Russian Prosecutor General’s Office finds another 3 NGOs to be undesirableRussian Politics & Diplomacy April 26, 21:42
Moscow ‘seriously concerned’ about Turkish airstrikes in Iraq, SyriaRussian Politics & Diplomacy April 26, 20:55
North Korea ‘neither fears war nor wants to avoid it,’ says country’s UN missionWorld April 26, 20:37
Russia’s Emergencies Ministry to continue helping Serbia in mine clearance in 2017Military & Defense April 26, 20:20
Putin says Russia, China maintain relations at 'unprecedentedly high level'Russian Politics & Diplomacy April 26, 20:02
Polls shows number of happy Russians at record-breaking historic highSociety & Culture April 26, 19:27
IS recruiting Taliban fighters in Afghanistan — Russia’s General StaffMilitary & Defense April 26, 18:49
Coffin with presumed remains of 19th century Russian general dug up in TurkeySociety & Culture April 26, 18:26
Russian envoy says enacting nuke ban treaty will lay basis for stable strategic tiesRussian Politics & Diplomacy April 26, 18:13
MOSCOW, November 27 (Itar-Tass) —— One week ahead of the parliamentary elections, Russia’s ruling party, United Russia, is to kick off presidential campaign. The party will nominate its leader, Prime Minister Vladimir Putin, as candidate for presidency at its congress on Sunday.
It is expected that both the prime minister and President Dmitry Medvedev, who leads the party at parliamentary elections, will address the congress. The two were key newsmakers at the congress’ first stage on September 24, which outlined the future political landscape in the country. Their September speeches came as a basis for the party’s election program.
Whereas the political intrigue around the party’s presidential nominee was laid bare two months ago, the format of Putin’s campaign will be specified at today’s congress. Notwithstanding the fact that Putin’s name has long been associated with the ruling United Russia party, it should be noted that both at the early presidential elections in 2000 and at the elections of 2004, he ran for presidency as an independent. To run for Russian president back in 2000, under the then law, he presented 500,000 signatures collected by his support group. In the 2004 presidential campaign he won two million signatures.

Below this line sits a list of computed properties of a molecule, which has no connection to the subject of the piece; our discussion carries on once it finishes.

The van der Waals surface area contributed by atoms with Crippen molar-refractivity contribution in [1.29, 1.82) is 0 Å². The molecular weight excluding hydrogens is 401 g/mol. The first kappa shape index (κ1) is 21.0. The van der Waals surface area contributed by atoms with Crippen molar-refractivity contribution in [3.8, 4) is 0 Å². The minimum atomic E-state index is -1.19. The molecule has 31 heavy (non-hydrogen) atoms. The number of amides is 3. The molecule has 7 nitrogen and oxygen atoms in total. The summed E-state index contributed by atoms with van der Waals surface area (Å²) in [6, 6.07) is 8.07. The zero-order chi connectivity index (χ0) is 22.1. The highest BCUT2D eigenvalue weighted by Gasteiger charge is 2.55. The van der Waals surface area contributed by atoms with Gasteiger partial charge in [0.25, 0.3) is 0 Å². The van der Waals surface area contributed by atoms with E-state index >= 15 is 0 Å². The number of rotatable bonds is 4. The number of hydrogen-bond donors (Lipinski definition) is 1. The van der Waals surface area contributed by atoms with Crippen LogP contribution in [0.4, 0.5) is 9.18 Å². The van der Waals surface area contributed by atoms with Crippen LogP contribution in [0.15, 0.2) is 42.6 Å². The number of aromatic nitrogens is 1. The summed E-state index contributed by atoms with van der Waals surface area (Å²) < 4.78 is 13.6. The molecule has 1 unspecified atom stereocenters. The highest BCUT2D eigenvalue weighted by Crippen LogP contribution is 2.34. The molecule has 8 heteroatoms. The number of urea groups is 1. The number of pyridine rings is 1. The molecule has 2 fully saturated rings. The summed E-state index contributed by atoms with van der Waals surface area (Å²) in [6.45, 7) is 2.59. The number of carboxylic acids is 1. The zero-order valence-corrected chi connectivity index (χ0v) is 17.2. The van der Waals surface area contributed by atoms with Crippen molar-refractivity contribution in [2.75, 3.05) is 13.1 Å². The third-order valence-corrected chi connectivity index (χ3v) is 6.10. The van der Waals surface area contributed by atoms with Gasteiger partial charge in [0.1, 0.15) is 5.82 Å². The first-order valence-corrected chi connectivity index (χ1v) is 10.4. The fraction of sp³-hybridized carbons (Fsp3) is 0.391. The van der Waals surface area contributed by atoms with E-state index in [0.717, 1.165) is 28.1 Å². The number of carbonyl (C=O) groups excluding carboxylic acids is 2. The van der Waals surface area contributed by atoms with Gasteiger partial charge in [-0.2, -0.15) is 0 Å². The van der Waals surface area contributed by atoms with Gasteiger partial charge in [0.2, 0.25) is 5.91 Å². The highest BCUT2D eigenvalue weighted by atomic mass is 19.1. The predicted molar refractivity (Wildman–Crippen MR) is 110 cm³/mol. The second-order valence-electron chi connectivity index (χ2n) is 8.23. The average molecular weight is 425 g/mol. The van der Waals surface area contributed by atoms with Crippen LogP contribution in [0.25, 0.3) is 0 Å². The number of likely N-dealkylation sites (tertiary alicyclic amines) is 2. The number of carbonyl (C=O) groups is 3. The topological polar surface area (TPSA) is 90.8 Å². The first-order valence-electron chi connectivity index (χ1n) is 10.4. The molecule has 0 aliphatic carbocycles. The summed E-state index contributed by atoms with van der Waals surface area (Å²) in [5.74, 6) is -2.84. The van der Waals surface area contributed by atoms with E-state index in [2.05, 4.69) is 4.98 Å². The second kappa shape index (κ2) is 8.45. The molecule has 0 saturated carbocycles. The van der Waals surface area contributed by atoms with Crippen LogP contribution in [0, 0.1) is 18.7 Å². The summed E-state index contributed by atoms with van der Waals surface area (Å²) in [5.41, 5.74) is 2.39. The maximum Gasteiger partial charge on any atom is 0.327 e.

Meanwhile, the scale of today’s congress gives ground to say that the United Russia nominee might claim a nationwide support. Like the first stage of the congress, Sunday’s session will be held at the Luzhniki stadium. It is expected that about 11,000 delegates will take part. Along with party members, the delegates will include representatives from the All-Russia Popular Front set up in May, 2011 at Putin’s initiative.
The chair of United Russia’s central executive committee, Andrei Vorobyev, said ahead of the congress that proposals that came from the All-Russia Popular Front will be reflected in Putin’s election program, and members of the Front’s federal coordination board will take part in a joint session of the party’s supreme bodies that will be held before the congress to square the drafts of the congress’ resolutions. “It is planned that the Popular Program will serve as a basis of our candidate’s election program, and the congress will discuss and adopt it,” Vorobyev said.
The congress will be aired live by the Vesti-24 information TV channel. “We are going to hold the congress in a maximally open format,” said the party leader. It is expected that among delegates to the congress there will be delegations from 25 world nations. More than 1,000 journalists from 546 Russia and foreign media have been accredited to highlight the congress.
The fact that United Russia is the first to nominate its candidate for president is in line with its current policy as the biggest political force in the country, which favors stability and transparency, said Sergei Neverov, the presidium secretary of the party’s general council. Moreover, everyone in the country knows well the party’s leader, Vladimir Putin, he noted. “People trust him, and it would not be an exaggeration to say that he is the most esteemed politician in Russia,” Neverov added.
Vladimir Putin, who turned 59 on October 7, was Russian president for two consecutive terms, or eight years, from 2000 to 2008. At the 2000 presidential elections, he scored 52.94 percent of the vote, and 71.31 percent – in 2004. He left the post in 2008, since the Russian constitution forbids to occupy the post of Russian president for more than two consecutive terms. The incumbent President, Dmitry Medvedev, was elected in 2008. Medvedev ran for presidency as a United Russia nominee, and was supported by Just Russia, Civil Force, and the Agrarian Party of Russia.
At the next presidential elections on December 4, 2012, Russians will elected a president for a longer term of six years.